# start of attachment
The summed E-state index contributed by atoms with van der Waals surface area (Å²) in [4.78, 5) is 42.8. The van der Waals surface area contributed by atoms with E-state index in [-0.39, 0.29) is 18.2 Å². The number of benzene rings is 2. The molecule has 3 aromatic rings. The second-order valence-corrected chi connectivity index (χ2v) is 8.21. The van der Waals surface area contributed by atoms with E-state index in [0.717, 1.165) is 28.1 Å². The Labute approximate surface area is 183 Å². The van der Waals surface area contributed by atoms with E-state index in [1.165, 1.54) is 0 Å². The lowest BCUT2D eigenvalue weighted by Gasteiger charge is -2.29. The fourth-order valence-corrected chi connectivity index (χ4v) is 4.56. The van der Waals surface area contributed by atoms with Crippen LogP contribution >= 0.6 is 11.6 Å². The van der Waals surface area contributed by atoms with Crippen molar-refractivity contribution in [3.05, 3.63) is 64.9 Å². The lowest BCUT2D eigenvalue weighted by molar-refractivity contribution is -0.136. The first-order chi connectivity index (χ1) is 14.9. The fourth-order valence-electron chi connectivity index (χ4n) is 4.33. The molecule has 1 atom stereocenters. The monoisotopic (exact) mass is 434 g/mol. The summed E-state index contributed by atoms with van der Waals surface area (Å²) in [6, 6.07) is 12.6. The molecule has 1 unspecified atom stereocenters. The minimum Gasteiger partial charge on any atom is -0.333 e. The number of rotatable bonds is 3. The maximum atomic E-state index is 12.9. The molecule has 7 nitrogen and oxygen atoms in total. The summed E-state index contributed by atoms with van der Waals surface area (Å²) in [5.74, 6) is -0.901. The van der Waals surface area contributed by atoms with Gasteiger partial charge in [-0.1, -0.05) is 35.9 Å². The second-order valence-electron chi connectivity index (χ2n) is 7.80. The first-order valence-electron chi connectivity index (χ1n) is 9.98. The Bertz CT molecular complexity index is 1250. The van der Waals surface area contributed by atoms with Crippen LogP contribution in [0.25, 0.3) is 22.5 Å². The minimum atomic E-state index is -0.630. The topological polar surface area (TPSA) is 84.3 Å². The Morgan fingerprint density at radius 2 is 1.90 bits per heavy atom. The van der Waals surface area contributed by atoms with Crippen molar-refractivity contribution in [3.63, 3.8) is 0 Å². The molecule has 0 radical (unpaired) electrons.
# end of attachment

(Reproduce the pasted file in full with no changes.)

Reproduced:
The summed E-state index contributed by atoms with van der Waals surface area (Å²) in [4.78, 5) is 42.8. The van der Waals surface area contributed by atoms with E-state index in [-0.39, 0.29) is 18.2 Å². The number of benzene rings is 2. The molecule has 3 aromatic rings. The second-order valence-corrected chi connectivity index (χ2v) is 8.21. The van der Waals surface area contributed by atoms with E-state index in [0.717, 1.165) is 28.1 Å². The Labute approximate surface area is 183 Å². The van der Waals surface area contributed by atoms with E-state index in [1.165, 1.54) is 0 Å². The lowest BCUT2D eigenvalue weighted by Gasteiger charge is -2.29. The fourth-order valence-corrected chi connectivity index (χ4v) is 4.56. The van der Waals surface area contributed by atoms with Crippen LogP contribution >= 0.6 is 11.6 Å². The van der Waals surface area contributed by atoms with Crippen molar-refractivity contribution in [3.05, 3.63) is 64.9 Å². The lowest BCUT2D eigenvalue weighted by molar-refractivity contribution is -0.136. The first-order chi connectivity index (χ1) is 14.9. The fourth-order valence-electron chi connectivity index (χ4n) is 4.33. The molecule has 1 atom stereocenters. The monoisotopic (exact) mass is 434 g/mol. The summed E-state index contributed by atoms with van der Waals surface area (Å²) in [6, 6.07) is 12.6. The molecule has 1 unspecified atom stereocenters. The minimum Gasteiger partial charge on any atom is -0.333 e. The number of rotatable bonds is 3. The maximum atomic E-state index is 12.9. The molecule has 7 nitrogen and oxygen atoms in total. The summed E-state index contributed by atoms with van der Waals surface area (Å²) in [5.74, 6) is -0.901. The van der Waals surface area contributed by atoms with Gasteiger partial charge in [-0.1, -0.05) is 35.9 Å². The second-order valence-electron chi connectivity index (χ2n) is 7.80. The first-order valence-electron chi connectivity index (χ1n) is 9.98. The Bertz CT molecular complexity index is 1250. The van der Waals surface area contributed by atoms with Crippen LogP contribution in [0.25, 0.3) is 22.5 Å². The minimum atomic E-state index is -0.630. The topological polar surface area (TPSA) is 84.3 Å². The Morgan fingerprint density at radius 2 is 1.90 bits per heavy atom. The van der Waals surface area contributed by atoms with Crippen molar-refractivity contribution in [3.63, 3.8) is 0 Å². The molecule has 0 radical (unpaired) electrons.